Mark Bowman wrote an article yesterday that said essentially that Fredi Gonzalez was safe and he was offered a new contract mid-season in the knowledge that it would be a rocky second half. What I want to know is to what extent the rockiness can be allowed to continue? Would it have been OK to go 0-81 in the second half? What too does it say to the loyal fans who turn out at Turner Field night after night and have to watch such crap? You cannot just blame lack of talent. There is a distinct lack of leadership and it all starts with Fredi.
To labour the point about talent, I want to discuss WAR (wins above replacement, in case you've been hiding under a rock for the past decade). I have never been a fan of WAR, partly because of its subjectivity and partly because it overlooks intangibles that contribute to wins. One thing it does argue though is that a bog-standard major leaguer, in other words a replacement, will perform at a certain level. A team of replacements will also perform at a certain level. It is argued this team of replacements would win 48 games over the course of the season. I interpret that as meaning no team should ever win fewer games. Though the Braves have already passed that mark thanks to their first half, they are not likely to win 24 in the second. This second half team is worse than a team of cheap replacements, yet are supposed to have the talent to win future championships. I don't doubt that they can, but just hope that the experiences of 2015 don't leave permanent scars that manifest during a future October run. Where the Braves go from here is anybody's guess, but I suppose the only way is up!
|Posted by theprincipality on August 18, 2015 at 7:15 PM||comments (0)|
You know I've been looking at the NL East standings recently in absolute astonishment. Following a promising 3 months, the Braves seem to have inexplicably given up again. For the 3rd time in four seasons, they have fallen away during the second half. Albeit this year we were never really in contention, but the lack of results has been equally as baffling and in many ways more frustrating.
At the 81-game mark, the season's literal half way point, Atlanta was a respectable 40-41, a solitary game under. 500. As I write this, they are now 53-65, a full 12 games in the red and well out of contention for even a Wild Card spot. True, we have had our injuries, but at this point in a season, what team hasn't? It's as though we have become accustomed to losing.
Now, I'm not going to call for anyone's head, I'm just disappointed given the promising first half we had. We're building for a Championship so we need to be patient, yet seeing the continual headlines of loss take much of the joy out of games you win. Being able to play the role of spoiler is pretty dissatisfying. It's like the prize you get for turning up while the big boys play a different game. A winning streak of several games might spice things up, but the continual grind of winning one game every three just has me longing for next season and it's not even September yet.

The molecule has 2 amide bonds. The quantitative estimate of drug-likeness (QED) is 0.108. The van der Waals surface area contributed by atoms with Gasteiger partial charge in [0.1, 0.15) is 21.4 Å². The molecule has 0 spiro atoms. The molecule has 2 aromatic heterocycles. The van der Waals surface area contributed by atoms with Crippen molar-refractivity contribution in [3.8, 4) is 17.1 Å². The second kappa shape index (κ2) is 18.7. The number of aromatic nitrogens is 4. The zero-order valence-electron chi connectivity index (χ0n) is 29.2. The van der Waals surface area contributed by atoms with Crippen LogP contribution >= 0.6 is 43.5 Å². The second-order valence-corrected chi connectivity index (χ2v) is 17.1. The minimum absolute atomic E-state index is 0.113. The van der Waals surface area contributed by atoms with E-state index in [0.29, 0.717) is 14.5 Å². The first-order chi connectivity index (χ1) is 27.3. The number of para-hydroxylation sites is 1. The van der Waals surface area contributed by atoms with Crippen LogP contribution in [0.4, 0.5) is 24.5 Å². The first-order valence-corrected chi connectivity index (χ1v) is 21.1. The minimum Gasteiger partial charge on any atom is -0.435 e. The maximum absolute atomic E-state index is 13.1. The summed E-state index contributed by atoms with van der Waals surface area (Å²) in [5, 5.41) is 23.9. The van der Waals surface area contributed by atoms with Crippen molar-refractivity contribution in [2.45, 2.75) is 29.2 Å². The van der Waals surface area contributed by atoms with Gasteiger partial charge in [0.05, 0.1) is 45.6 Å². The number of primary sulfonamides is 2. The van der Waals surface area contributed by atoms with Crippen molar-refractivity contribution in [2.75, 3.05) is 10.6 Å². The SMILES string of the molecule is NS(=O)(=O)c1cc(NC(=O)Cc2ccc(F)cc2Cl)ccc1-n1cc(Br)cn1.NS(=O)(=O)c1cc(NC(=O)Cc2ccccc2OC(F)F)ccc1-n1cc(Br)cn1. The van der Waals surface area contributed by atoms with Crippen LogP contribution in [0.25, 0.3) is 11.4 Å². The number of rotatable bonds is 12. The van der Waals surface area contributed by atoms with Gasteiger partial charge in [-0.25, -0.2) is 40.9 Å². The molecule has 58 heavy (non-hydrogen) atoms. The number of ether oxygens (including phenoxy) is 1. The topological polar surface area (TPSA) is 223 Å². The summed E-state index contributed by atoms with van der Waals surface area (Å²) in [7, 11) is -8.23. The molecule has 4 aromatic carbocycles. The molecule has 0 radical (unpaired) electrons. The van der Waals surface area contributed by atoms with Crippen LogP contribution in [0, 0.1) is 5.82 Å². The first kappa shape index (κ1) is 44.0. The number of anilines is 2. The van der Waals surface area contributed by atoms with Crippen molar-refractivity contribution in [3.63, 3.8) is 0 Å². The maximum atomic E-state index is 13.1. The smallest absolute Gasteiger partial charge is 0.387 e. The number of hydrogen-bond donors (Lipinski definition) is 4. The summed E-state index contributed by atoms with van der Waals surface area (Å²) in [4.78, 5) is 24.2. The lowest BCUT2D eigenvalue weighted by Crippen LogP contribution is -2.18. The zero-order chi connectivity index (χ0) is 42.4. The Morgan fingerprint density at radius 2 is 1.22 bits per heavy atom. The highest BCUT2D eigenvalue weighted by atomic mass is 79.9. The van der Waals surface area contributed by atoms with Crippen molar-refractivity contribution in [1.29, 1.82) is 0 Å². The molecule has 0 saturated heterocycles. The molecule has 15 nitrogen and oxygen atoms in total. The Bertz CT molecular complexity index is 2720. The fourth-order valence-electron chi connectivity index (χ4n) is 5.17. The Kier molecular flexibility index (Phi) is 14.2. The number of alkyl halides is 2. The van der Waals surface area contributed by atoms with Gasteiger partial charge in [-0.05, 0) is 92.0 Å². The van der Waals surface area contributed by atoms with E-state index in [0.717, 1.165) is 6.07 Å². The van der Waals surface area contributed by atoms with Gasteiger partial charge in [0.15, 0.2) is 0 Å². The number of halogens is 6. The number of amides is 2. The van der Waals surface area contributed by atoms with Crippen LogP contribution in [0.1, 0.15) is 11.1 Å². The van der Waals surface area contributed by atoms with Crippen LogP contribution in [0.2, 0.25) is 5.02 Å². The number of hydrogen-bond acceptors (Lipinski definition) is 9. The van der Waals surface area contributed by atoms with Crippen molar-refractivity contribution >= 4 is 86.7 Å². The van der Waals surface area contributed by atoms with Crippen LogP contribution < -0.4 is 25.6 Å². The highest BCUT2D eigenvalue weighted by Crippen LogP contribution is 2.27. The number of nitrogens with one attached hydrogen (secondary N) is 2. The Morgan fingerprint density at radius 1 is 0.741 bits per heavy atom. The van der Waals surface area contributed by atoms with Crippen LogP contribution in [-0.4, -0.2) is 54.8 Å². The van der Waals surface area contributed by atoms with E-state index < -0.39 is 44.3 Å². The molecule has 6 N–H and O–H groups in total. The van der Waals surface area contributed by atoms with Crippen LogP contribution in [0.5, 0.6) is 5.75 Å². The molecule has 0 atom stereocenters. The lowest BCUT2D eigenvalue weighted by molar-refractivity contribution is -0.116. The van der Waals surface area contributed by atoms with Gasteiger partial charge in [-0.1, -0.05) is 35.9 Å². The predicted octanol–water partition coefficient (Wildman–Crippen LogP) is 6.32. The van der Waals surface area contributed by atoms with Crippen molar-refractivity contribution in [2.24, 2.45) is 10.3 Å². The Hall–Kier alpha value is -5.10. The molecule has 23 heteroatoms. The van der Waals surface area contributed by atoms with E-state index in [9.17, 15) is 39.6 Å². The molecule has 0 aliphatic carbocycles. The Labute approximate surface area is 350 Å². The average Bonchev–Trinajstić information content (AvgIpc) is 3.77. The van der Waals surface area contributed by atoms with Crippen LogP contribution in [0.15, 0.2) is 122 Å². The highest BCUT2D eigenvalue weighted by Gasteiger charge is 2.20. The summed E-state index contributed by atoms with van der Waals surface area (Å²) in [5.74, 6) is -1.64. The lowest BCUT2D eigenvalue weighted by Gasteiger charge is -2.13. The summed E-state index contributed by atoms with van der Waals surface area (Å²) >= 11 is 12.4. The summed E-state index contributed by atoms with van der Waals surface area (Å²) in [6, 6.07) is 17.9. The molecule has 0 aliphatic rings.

Given the rebuilding going on around our young core of players, I have been equally as baffled by the trades made around the end of July non-waiver deadline. We made headlines as part of the big trade with LA and Miami, but in Alex Wood gave away what I saw to be a key piece in the team's future. And for what? Some untested 30 year old Cuban carrying an injury? I think we come off worst in that trade!
The other trade I couldn't understand was picking up Nick Swisher and Michael Bourn. Swisher was a great player in pinstripes, but now offers little more than a great attitude (though maybe that will help stop the rot?). As for Bourn, don't we already have enough outfielders? At last count we had Markakis, Maybin, Gomes, Perez and now, of course, Swisher. What upside does Bourn really offer long-term? If the season is already gone, shouldn't one of the prospects be getting game time instead?
As I mentioned earlier, patience is key to a rebuilding process, but all I see is a team ready to discard anyone going through a slump, or growing pains. Cameron Maybin had a slump recently and despite a first half beyond expectations, all I read was about his declining trade value. Now he's hot again and we're glad we kept him. I think the team are terrified after the BJ Upton and Dan Uggla sagas. But they need to realise that players are human. I bet even Pete Rose had slumps every now and then. Upton and Uggla had bigger issues and became untradeable, but that doesn't mean every player over 25 will do the same. A bit of faith can go a long way.
The same is true of young players. Christian Bethancourt was once hailed as the catcher of the future. Now he's back in Triple-A undergoing an attitude adjustment. Mike Foltynewicz was just a few games into his rookie season, but a few bad outings and he was sent down as well. What might be mistaken for bad attitudes might well be just young players not knowing how to deal with the early roadbumps of a promising major league career. I believe that if we are going to rebuild, then these guys need time and encouragement, not fear of demotion after every bad outing.
But I suppose for the greatest part, much of this year has been about trial and error. Williams Perez has been a pleasant surprise, as has Shelby Miller (wins notwithstanding). Cameron Maybin has stood out in an offense that doesn't strike much fear into the opposing rotations. Hopefully by the end of September, the shape of the roster for 2016 will be largely known and the offseason will be less about surprises and more about the optimism this young team will generate in a city used to perennial success.